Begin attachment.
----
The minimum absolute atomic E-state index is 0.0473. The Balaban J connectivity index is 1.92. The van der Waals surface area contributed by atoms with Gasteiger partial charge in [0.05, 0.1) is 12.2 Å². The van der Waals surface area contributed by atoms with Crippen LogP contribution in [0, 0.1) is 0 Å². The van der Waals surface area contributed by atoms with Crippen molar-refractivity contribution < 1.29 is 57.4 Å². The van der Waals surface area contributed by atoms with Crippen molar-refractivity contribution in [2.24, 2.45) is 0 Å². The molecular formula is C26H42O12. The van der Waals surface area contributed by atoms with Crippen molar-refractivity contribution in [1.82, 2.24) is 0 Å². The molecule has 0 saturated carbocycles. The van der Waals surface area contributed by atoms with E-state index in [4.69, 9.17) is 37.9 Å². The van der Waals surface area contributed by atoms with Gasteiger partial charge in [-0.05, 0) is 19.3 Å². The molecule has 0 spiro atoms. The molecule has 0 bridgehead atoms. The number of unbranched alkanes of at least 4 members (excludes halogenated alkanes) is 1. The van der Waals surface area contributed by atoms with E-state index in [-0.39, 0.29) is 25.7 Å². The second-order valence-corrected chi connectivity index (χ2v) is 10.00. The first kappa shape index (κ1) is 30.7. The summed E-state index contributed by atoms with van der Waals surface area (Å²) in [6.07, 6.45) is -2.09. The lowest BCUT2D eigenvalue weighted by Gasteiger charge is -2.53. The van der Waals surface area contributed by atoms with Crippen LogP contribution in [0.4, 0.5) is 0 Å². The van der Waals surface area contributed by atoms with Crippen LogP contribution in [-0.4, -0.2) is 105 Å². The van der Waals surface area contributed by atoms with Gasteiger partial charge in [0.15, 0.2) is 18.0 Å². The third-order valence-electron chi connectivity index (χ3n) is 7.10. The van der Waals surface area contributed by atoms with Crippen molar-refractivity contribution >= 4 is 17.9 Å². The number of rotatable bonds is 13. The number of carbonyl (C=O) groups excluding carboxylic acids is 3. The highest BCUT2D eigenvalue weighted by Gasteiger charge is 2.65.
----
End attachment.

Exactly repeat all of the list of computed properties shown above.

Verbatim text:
The minimum absolute atomic E-state index is 0.0473. The Balaban J connectivity index is 1.92. The van der Waals surface area contributed by atoms with Gasteiger partial charge in [0.05, 0.1) is 12.2 Å². The van der Waals surface area contributed by atoms with Crippen LogP contribution in [0, 0.1) is 0 Å². The van der Waals surface area contributed by atoms with Crippen molar-refractivity contribution < 1.29 is 57.4 Å². The van der Waals surface area contributed by atoms with Crippen molar-refractivity contribution in [2.24, 2.45) is 0 Å². The molecular formula is C26H42O12. The van der Waals surface area contributed by atoms with Crippen molar-refractivity contribution in [1.82, 2.24) is 0 Å². The molecule has 0 saturated carbocycles. The van der Waals surface area contributed by atoms with E-state index in [4.69, 9.17) is 37.9 Å². The van der Waals surface area contributed by atoms with Gasteiger partial charge in [-0.05, 0) is 19.3 Å². The molecule has 0 spiro atoms. The molecule has 0 bridgehead atoms. The number of unbranched alkanes of at least 4 members (excludes halogenated alkanes) is 1. The van der Waals surface area contributed by atoms with E-state index in [-0.39, 0.29) is 25.7 Å². The second-order valence-corrected chi connectivity index (χ2v) is 10.00. The first kappa shape index (κ1) is 30.7. The summed E-state index contributed by atoms with van der Waals surface area (Å²) in [6.07, 6.45) is -2.09. The lowest BCUT2D eigenvalue weighted by Gasteiger charge is -2.53. The van der Waals surface area contributed by atoms with Crippen LogP contribution in [0.4, 0.5) is 0 Å². The van der Waals surface area contributed by atoms with Crippen LogP contribution in [-0.4, -0.2) is 105 Å². The van der Waals surface area contributed by atoms with Gasteiger partial charge in [0.15, 0.2) is 18.0 Å². The third-order valence-electron chi connectivity index (χ3n) is 7.10. The van der Waals surface area contributed by atoms with Crippen molar-refractivity contribution >= 4 is 17.9 Å². The number of rotatable bonds is 13. The number of carbonyl (C=O) groups excluding carboxylic acids is 3. The highest BCUT2D eigenvalue weighted by Gasteiger charge is 2.65.